• Yeah, see, sooner or later some individual fighter pilot or other trigger puller isn't going to understand that he's supposed to be punked.
To the suggestion that NATO should buzz off:
  • Clearly. A mutual self-defense organization to counter a militarized Soviet Union is a relic of the past, since toothless and cuddly Russia is a friend of Europe now and has no territorial ambitions beyond their own borders.

  • So, you don't necessarily mean NATO needs to go away, just that we need to get ourselves out of it? That I could maybe get behind. We've been subsidizing the welfare states of Europe for far too long by effectively acting as their Ministry of Defense.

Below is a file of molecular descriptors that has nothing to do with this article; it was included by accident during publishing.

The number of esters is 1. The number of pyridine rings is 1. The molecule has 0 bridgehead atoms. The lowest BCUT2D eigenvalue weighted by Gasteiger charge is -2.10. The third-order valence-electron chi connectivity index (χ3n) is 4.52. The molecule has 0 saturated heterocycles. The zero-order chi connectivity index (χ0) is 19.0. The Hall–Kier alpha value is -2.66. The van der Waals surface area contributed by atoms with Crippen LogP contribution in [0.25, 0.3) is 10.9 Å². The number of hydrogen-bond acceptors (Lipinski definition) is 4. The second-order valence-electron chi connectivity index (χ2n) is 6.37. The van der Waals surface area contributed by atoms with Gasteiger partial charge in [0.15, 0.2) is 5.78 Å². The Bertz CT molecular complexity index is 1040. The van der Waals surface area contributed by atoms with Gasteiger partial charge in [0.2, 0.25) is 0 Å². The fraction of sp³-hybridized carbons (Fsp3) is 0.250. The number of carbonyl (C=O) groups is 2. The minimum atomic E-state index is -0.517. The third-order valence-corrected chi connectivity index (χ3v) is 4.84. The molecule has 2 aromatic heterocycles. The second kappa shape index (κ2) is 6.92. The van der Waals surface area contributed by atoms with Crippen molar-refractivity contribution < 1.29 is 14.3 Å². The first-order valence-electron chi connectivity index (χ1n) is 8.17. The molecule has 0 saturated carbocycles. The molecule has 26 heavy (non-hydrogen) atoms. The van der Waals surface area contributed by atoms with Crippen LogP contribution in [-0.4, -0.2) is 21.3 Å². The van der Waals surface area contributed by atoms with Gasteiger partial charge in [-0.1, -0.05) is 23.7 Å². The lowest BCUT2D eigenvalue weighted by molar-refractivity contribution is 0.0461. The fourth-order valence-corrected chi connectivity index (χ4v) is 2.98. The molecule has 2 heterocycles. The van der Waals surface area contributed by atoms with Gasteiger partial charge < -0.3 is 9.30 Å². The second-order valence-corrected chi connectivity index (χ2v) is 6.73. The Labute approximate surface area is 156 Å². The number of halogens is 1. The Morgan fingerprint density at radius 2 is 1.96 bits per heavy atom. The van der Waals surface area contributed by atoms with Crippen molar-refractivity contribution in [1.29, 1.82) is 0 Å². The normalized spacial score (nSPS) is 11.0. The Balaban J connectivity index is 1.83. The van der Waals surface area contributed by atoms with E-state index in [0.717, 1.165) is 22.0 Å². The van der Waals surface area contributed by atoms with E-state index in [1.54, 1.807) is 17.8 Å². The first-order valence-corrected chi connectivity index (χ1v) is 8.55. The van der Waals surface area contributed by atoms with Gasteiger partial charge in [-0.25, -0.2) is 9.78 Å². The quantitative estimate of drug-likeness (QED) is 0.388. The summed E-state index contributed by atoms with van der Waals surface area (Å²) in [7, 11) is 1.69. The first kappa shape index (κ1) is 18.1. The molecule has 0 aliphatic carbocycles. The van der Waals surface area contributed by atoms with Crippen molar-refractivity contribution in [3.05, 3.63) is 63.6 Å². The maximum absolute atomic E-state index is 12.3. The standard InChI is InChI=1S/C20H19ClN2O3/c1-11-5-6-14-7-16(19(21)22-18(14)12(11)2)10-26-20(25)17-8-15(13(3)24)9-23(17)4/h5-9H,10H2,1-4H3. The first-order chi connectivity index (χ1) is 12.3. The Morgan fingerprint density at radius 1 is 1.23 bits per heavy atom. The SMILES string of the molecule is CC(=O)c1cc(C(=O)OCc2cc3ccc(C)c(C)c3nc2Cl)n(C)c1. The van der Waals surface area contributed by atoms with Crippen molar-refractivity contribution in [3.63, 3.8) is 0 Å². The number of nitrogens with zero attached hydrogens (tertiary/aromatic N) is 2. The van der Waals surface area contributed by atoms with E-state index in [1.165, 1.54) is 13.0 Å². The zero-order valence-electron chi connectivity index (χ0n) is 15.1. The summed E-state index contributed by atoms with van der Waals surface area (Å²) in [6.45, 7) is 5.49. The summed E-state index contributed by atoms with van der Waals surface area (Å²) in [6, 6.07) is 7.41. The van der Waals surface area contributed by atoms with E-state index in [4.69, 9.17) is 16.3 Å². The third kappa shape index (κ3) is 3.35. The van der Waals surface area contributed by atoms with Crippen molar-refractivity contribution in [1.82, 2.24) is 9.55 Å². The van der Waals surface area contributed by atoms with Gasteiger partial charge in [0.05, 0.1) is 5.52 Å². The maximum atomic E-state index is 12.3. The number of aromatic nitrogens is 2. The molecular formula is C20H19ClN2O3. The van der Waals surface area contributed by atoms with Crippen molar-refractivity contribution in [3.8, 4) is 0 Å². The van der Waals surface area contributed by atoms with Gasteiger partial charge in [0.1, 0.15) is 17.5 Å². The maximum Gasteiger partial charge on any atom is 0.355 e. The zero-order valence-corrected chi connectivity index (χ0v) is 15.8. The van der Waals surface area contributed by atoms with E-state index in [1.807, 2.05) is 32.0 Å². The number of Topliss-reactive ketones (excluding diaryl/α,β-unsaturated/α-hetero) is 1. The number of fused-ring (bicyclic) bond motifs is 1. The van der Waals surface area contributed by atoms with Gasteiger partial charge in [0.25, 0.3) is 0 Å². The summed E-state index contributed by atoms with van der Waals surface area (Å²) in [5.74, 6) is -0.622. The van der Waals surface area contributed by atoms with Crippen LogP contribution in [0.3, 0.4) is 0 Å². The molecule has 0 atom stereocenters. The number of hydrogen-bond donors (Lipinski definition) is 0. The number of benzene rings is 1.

To the allegation that NATO has been expanding too aggressively:
  • You mean, not recognizing the legitimate territorial claims of the Molotov-Ribbentrop pact?
  • If I were the Baltic states, I'd join any organization that offered to help me keep Moscow from its regular incursions. I'd like it if it kept the Germans out, too, but frankly Berlin is just not much of a threat these days.

  • [I]f you'd had the Russians camping out in your master bedroom for forty years (or much longer in some cases) and they left, would you not lobby to join an organization that promised to help you if they came back?

  • (I will add, however, that if NATO did go away, this is France's best chance to hand Germany a one-on-one curb stomping since the Congress of Vienna.)
On our naive fascination with Popular Uprisings: